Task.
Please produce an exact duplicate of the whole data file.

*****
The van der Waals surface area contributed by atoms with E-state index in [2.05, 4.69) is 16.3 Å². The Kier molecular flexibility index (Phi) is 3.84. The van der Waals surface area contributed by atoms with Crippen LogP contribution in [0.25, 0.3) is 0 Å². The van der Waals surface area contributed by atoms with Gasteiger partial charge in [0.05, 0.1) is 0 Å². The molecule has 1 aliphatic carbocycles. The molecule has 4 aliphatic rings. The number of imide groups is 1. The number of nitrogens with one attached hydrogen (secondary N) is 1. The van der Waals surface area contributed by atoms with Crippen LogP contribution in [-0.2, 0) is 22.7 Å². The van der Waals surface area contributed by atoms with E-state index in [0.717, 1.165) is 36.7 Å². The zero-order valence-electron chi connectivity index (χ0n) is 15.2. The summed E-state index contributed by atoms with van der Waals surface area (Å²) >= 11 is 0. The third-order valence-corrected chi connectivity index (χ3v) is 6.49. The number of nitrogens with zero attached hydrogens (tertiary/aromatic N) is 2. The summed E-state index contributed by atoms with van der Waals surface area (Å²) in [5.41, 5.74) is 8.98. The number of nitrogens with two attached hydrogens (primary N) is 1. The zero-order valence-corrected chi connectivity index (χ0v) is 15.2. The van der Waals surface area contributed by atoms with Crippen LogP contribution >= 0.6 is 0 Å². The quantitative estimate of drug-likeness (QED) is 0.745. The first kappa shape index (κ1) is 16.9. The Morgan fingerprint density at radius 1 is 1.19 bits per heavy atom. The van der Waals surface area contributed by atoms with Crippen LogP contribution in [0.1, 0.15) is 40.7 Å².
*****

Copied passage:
The van der Waals surface area contributed by atoms with E-state index in [2.05, 4.69) is 16.3 Å². The Kier molecular flexibility index (Phi) is 3.84. The van der Waals surface area contributed by atoms with Crippen LogP contribution in [0.25, 0.3) is 0 Å². The van der Waals surface area contributed by atoms with Gasteiger partial charge in [0.05, 0.1) is 0 Å². The molecule has 1 aliphatic carbocycles. The molecule has 4 aliphatic rings. The number of imide groups is 1. The number of nitrogens with one attached hydrogen (secondary N) is 1. The van der Waals surface area contributed by atoms with Crippen LogP contribution in [-0.2, 0) is 22.7 Å². The van der Waals surface area contributed by atoms with E-state index in [0.717, 1.165) is 36.7 Å². The zero-order valence-electron chi connectivity index (χ0n) is 15.2. The summed E-state index contributed by atoms with van der Waals surface area (Å²) >= 11 is 0. The third-order valence-corrected chi connectivity index (χ3v) is 6.49. The number of nitrogens with zero attached hydrogens (tertiary/aromatic N) is 2. The summed E-state index contributed by atoms with van der Waals surface area (Å²) in [5.41, 5.74) is 8.98. The number of nitrogens with two attached hydrogens (primary N) is 1. The zero-order valence-corrected chi connectivity index (χ0v) is 15.2. The van der Waals surface area contributed by atoms with Crippen LogP contribution >= 0.6 is 0 Å². The quantitative estimate of drug-likeness (QED) is 0.745. The first kappa shape index (κ1) is 16.9. The Morgan fingerprint density at radius 1 is 1.19 bits per heavy atom. The van der Waals surface area contributed by atoms with Crippen LogP contribution in [0.1, 0.15) is 40.7 Å².